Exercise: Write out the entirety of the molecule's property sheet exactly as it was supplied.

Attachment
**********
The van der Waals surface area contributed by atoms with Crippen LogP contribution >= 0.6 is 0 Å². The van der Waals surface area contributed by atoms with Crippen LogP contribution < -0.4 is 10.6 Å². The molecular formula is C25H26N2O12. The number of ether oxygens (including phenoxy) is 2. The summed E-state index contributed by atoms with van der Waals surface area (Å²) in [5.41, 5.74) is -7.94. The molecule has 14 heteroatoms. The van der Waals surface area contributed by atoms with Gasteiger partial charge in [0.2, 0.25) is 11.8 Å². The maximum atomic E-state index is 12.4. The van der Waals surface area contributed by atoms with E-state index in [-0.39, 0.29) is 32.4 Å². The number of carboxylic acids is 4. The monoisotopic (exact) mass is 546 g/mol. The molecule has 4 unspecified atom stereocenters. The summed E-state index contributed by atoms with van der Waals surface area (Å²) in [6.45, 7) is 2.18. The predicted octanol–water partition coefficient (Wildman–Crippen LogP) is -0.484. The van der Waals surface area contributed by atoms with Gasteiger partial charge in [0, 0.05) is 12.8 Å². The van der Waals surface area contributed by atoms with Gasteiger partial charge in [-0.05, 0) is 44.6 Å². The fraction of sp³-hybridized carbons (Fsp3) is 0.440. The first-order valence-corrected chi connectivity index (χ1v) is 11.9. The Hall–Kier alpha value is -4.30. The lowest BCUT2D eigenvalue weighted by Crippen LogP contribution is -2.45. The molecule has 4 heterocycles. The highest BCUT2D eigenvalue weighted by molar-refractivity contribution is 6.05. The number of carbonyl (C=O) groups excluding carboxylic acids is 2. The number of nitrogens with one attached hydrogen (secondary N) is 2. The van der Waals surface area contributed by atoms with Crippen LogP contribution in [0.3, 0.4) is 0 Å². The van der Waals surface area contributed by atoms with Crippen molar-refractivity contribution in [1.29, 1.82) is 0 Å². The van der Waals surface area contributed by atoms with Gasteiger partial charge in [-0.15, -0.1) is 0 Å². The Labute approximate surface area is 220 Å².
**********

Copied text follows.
The van der Waals surface area contributed by atoms with Crippen LogP contribution >= 0.6 is 0 Å². The van der Waals surface area contributed by atoms with Crippen LogP contribution < -0.4 is 10.6 Å². The molecular formula is C25H26N2O12. The number of ether oxygens (including phenoxy) is 2. The summed E-state index contributed by atoms with van der Waals surface area (Å²) in [5.41, 5.74) is -7.94. The molecule has 14 heteroatoms. The van der Waals surface area contributed by atoms with Gasteiger partial charge in [0.2, 0.25) is 11.8 Å². The maximum atomic E-state index is 12.4. The van der Waals surface area contributed by atoms with E-state index in [-0.39, 0.29) is 32.4 Å². The number of carboxylic acids is 4. The monoisotopic (exact) mass is 546 g/mol. The molecule has 4 unspecified atom stereocenters. The summed E-state index contributed by atoms with van der Waals surface area (Å²) in [6.45, 7) is 2.18. The predicted octanol–water partition coefficient (Wildman–Crippen LogP) is -0.484. The van der Waals surface area contributed by atoms with Gasteiger partial charge in [0, 0.05) is 12.8 Å². The van der Waals surface area contributed by atoms with Gasteiger partial charge in [-0.05, 0) is 44.6 Å². The fraction of sp³-hybridized carbons (Fsp3) is 0.440. The first-order valence-corrected chi connectivity index (χ1v) is 11.9. The Hall–Kier alpha value is -4.30. The lowest BCUT2D eigenvalue weighted by Crippen LogP contribution is -2.45. The molecule has 4 heterocycles. The highest BCUT2D eigenvalue weighted by molar-refractivity contribution is 6.05. The number of carbonyl (C=O) groups excluding carboxylic acids is 2. The number of nitrogens with one attached hydrogen (secondary N) is 2. The van der Waals surface area contributed by atoms with Crippen LogP contribution in [0.3, 0.4) is 0 Å². The van der Waals surface area contributed by atoms with Crippen molar-refractivity contribution in [1.29, 1.82) is 0 Å². The van der Waals surface area contributed by atoms with Gasteiger partial charge in [-0.15, -0.1) is 0 Å². The Labute approximate surface area is 220 Å².